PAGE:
I felt the Spirit tell me that every effort to do good is worth it and even the smallest kindness is worth our time.
The auditorium seats were filled with students eager to hear the words of Dr. Ryan Cordner, microbiology and molecular biology associate professor, and Dr. Tim Jenkins, cell biology and physiology associate professor. Recipients of the College of Life Sciences Spiritually Strengthening Award, both professors spoke on how their faith guided their career and life paths.
Cordner opened the Faith and Science seminar sharing how the Spirit led him to clinical science. He went through the undergraduate program at BYU and got his PhD at Cedars-Sinai Medical Center in Los Angeles, California.
When he entered graduate school, Cordner learned that God would guide his life for good. When making the mile walk from the bus stop to Cedars-Sinai, he passed a homeless family who were having a tense conversation over what to eat that morning. Cordner usually carried about 20 granola bars in his backpack to get him through his grueling days of grad school, so after taking a few paces past the family, he turned around and offered them the big pile of granola bars. “I thought, ‘What good are those granola bars going to accomplish? They’ll be hungry again in a couple of hours’,” Cordner said. “But I felt the Spirit tell me that every effort to do good is worth it and even the smallest kindness is worth our time.”
Cordner’s experiences, both in his education and professional life, have taught him how God serves through the hands of others. He has learned that no effort to help another person is wasted.
Jenkins also understands the significance of allowing God to guide his educational and professional pursuits. When he entered his freshman year at Utah Valley University in 2000, Jenkins was ecstatic to finally have a taste of real freedom. No parent supervision meant he could fly fish whenever he wanted to, and that’s exactly what he did. At the time, Jenkins wasn’t sure about his future and whether it included serving a mission or not.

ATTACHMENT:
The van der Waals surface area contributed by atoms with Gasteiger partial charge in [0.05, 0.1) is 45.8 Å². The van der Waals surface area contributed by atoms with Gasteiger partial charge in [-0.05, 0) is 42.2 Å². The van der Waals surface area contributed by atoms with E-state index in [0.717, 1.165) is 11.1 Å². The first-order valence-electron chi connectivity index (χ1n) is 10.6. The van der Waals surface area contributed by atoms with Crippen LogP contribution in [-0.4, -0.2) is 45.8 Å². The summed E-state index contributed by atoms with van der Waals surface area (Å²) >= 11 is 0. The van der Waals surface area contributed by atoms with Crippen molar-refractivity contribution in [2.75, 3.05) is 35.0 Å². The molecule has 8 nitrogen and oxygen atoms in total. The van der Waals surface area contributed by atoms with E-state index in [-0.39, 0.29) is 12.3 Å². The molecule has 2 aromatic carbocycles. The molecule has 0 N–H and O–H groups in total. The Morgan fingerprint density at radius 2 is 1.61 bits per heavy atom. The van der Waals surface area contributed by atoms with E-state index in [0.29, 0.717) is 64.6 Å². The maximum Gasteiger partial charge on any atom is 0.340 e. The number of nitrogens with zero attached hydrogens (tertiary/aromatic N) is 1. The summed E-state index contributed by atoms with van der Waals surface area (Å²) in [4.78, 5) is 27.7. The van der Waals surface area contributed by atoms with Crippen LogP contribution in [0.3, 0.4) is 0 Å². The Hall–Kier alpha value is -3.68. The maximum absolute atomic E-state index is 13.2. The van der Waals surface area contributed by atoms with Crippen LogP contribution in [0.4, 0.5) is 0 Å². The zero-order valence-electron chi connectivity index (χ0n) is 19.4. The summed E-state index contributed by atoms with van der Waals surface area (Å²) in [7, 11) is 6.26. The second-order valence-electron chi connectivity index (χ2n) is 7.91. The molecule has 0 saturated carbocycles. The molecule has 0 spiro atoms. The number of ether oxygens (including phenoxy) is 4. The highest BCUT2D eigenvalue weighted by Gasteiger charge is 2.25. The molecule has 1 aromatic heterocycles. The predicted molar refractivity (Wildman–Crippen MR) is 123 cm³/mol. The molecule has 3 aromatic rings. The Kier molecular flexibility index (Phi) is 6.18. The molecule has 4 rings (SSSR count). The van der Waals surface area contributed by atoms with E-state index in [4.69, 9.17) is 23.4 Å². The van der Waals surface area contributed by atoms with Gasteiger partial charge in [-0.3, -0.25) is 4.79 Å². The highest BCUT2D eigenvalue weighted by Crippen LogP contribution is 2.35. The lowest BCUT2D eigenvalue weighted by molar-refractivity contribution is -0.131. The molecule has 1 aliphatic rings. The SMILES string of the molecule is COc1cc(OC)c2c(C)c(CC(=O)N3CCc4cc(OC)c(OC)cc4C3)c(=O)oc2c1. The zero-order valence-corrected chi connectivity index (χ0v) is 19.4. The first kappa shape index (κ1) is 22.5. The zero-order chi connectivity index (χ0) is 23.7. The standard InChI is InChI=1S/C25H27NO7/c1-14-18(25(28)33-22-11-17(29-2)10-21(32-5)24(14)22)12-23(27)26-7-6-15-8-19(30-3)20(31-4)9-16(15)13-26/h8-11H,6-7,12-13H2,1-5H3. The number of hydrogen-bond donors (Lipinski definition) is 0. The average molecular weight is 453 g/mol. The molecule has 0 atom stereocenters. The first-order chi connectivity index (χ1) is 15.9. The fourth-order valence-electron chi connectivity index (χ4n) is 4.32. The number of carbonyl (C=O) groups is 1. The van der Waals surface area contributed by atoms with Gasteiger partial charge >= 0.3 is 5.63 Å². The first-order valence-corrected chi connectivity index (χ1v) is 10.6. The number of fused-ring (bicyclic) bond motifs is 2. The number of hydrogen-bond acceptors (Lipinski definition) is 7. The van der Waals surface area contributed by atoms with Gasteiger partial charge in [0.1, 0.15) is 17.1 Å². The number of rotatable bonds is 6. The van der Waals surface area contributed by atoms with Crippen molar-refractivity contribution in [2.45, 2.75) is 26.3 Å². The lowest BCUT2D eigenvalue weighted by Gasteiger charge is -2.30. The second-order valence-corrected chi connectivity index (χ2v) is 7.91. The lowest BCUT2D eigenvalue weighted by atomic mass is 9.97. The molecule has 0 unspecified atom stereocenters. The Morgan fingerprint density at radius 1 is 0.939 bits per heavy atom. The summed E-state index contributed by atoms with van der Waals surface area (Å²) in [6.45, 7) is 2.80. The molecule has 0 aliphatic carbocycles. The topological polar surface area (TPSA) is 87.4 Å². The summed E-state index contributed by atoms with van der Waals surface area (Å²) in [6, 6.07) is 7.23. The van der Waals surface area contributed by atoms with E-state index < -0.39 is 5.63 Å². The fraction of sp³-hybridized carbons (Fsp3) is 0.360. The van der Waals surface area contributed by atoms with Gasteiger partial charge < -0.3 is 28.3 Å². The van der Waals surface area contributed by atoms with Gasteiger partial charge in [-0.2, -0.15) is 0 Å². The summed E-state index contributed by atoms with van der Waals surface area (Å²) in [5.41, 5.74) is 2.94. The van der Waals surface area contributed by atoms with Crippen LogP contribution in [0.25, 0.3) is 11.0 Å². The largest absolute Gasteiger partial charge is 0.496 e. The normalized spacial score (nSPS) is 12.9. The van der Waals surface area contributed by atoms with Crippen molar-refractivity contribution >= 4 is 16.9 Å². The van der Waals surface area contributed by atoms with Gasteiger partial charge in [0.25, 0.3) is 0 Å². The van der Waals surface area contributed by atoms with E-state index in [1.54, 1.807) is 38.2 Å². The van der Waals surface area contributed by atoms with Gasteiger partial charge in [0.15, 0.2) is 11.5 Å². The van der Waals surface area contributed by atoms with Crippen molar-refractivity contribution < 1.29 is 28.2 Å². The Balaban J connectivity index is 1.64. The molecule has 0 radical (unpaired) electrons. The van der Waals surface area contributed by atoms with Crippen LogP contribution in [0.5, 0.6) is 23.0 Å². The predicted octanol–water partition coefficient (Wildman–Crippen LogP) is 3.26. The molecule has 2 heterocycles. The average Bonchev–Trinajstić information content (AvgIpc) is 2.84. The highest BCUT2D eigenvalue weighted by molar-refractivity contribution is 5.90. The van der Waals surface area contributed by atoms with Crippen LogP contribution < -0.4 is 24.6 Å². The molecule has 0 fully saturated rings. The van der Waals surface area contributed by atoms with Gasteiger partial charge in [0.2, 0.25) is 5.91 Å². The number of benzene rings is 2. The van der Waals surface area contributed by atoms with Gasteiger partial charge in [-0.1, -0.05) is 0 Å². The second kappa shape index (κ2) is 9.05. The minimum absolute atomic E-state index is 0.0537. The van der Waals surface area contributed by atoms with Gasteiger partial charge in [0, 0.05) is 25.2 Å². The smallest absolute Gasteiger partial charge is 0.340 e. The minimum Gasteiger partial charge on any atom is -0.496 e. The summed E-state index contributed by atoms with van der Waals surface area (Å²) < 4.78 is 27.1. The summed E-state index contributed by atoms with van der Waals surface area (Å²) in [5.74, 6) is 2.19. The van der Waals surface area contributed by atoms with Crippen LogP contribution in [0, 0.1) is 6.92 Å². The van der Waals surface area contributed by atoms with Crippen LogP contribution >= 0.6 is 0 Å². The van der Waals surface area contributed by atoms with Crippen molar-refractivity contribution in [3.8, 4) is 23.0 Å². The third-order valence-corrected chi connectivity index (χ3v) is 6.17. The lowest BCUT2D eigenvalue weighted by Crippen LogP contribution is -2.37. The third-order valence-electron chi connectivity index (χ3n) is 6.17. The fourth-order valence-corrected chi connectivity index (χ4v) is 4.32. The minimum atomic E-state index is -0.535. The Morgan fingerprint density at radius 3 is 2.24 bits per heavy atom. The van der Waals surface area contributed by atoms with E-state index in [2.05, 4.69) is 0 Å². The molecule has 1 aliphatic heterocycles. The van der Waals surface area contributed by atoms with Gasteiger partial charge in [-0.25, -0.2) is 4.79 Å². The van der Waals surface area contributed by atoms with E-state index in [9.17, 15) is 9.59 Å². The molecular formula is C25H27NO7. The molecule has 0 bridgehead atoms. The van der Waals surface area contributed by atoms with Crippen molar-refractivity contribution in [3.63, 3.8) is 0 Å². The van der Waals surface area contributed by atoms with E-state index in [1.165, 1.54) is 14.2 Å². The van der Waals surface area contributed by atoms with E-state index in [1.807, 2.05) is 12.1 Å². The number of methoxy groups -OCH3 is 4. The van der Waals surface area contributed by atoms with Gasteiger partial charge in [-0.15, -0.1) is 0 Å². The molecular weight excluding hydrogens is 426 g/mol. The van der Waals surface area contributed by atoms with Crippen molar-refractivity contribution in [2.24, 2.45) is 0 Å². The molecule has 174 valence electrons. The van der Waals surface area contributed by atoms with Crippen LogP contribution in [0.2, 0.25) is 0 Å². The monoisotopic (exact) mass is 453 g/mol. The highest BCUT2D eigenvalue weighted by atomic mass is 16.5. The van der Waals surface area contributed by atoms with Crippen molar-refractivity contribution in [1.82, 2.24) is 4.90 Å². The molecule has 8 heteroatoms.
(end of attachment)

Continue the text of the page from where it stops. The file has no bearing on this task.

During one of his institute classes, Jenkins realized he wasn’t happy with where his life was going. He left the class knowing he needed to serve a mission. While serving in Florida, he and his companion taught a single mother of two children in desperate need of money. Jenkins recommended she talk to a man in the ward who was the manager of a Firehouse Subs. Jenkins and his companion stopped by the woman’s house on the day of her interview to hear her how things went. She told them she couldn’t go through with the interview. Jenkins was confused. She explained how she felt that going out to get the job would disappoint God since He should be the sole source of help in her life. Jenkins explained that God often works through the people around us. After hearing his explanation, the woman went out, interviewed, and got the job.
In his presentation, Jenkins explained that many describe a miracle as a “surprising and welcome event that is not explicable by natural or scientific laws.” From his perspective, Jenkins believes miracles can be explicable because God is involved in the world around us. He told the audience their default should be, “God is involved,” not, “God is involved unless...” He wants students to understand that God shouldn’t be a surprising mystery who only shows up in our times of dire need; He wants to be present in our lives all the time.
Both Cordner and Jenkins believe God guided them in ways to fulfill the personal missions He’s given each of them. Neither man expected to end up at BYU, but both feel God’s will had led them here. “Oftentimes, trying to look forward and ask, ‘What is my mission in life?’ is like looking out into the dark, having no clue what’s in front of me,” Cordner said. “If we use the Spirit as our guide, He will guide us to where we need to be.”